This time I want to tap into some local knowledge on a big and often daunting subject. How do you pair wines with different courses for a holiday feast? It can be intimidating, but what we drink is often integral to showcasing the meals we’ve worked so carefully to source and prepare. The other day I sat down with wine enthusiast Michael Rose of Wellfleet to get some tips.
“The most important thing is to know the complexity of the food that you’re presenting and relatively speaking, the complexity of the wine should be at the same level,” Michael said.
Most meals start lighter and with each course get heavier and more complex. Michael says the wine should follow suit. He suggests welcoming guests with simple finger foods and to drink, something sparkling.
“Nothing says welcome we’re here to enjoy ourselves better than a sparkling wine.”
Michael’s go-to is from New Mexico. It’s called Gruet but pronounced GRU-AY. It’s called that because a family from Champagne studied soil types and climates throughout the United States before purchasing a very large tract of land in between Albuquerque and Santa Fe and now they have an array of Chardonnay and Pinot Noir. They’re making a range of both still wine and sparklers.
For any sparkling wine, Michael recommends something that hasn’t been chapetalized—that’s the process of adding sugar to induce a second fermentation. For instance, most champagnes are chapetilized and a lot of proseccos are not. The second fermentation creates a layer of richness that, in his opinion, ruins the wine’s freshness, especially when you’re just welcoming a party. Once guests have mingled and finished their first drinks, he puts out the first course.
He’ll start with a plate of oysters. “And with oysters frankly the best wines are crisp and clean” he said.
Think dry reisling, chablis, albarino, or sauvignon blanc. Up next? A fish stew made either with fish stock—slightly lighter or poultry stock—which is a little more complex.
“There’s two great grapes that people should be aware of. Reisling, which can be small, medium, or large, and there is another grape called jacquere which is grown in the savoir region, the foothills of the alps, and each of them is I would say medium in terms of the body.”
When we talk about body, we’re talking about the way a wine feels in our mouth—think of light body like skim milk, medium body like two percent, and full body like whole milk straight from the cow. Michael says you can use geography as a general predictor—the cooler a vineyard’s climate, the lighter and less complex the wine is likely to be—and it also tends to have a lower alcohol content. Vineyards in warmer climates tend to produce wines that are bolder, higher in alcohol, and more complex. And generally, red wines are fuller bodied than most whites—and also what you want to serve with the main course. For Michael’s family—and mine!—the main course is a leg of lamb.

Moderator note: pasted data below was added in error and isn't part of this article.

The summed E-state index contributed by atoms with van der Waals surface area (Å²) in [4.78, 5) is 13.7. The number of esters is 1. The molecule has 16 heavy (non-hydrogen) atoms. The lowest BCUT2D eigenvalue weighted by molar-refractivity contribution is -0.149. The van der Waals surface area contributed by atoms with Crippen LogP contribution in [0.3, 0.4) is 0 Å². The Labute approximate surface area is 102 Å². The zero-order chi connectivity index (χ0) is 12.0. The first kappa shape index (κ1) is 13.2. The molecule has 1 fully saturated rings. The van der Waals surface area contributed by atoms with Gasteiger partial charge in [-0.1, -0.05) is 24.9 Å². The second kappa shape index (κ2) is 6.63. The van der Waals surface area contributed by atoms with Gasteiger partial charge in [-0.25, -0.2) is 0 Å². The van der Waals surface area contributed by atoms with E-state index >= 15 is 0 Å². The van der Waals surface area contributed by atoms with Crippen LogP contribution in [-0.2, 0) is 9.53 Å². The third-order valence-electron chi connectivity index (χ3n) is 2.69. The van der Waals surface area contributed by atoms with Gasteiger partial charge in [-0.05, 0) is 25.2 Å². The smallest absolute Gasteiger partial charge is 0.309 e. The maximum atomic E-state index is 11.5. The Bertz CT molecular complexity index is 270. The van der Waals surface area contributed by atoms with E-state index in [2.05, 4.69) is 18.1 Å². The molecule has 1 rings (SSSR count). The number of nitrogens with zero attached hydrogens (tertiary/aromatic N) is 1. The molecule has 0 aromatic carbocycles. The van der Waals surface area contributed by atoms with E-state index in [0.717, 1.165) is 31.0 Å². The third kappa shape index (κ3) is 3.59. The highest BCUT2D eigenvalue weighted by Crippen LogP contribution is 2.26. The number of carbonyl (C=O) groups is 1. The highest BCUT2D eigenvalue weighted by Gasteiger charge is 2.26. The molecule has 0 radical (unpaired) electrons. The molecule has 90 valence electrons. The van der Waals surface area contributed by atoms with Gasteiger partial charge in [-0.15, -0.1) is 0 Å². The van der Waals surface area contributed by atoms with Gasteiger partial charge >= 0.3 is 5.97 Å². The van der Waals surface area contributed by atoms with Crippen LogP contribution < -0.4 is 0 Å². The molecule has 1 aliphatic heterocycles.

“I think there’s nothing better than either a pinot noir with lamb or a Grenache. These are medium to lighter bodied wines with a decent amount of tannin that’s going to pick up the animal fat. The two together will set each other off in your mouth and really create a moment of umami,” he said.
This moment, what he describes as umami, enhances the flavor of the wine and the lamb—and it’s really the experience you’re looking for when you’re pairing wine and food. After the lamb, it’s time for a rich, dark chocolate cake. Michael says an ideal pairing would be a sauternes, made with grapes partially engulfed in a fungus known as noble rot.
“And anyone who lives in Eastern Mass is going to appreciate the source of this noble rot. It is the mists coming off the relatively warm water in the fall.”
Sauternes traditionally come from the Bordeaux region of France, but there are several great dessert wines made in the US in microclimates like Michigan and New York State that produce this same noble rot. Look for sauterne with a lowercase on the label for these domestic wines.
Here is the link to a list of vineyards in Massachusetts: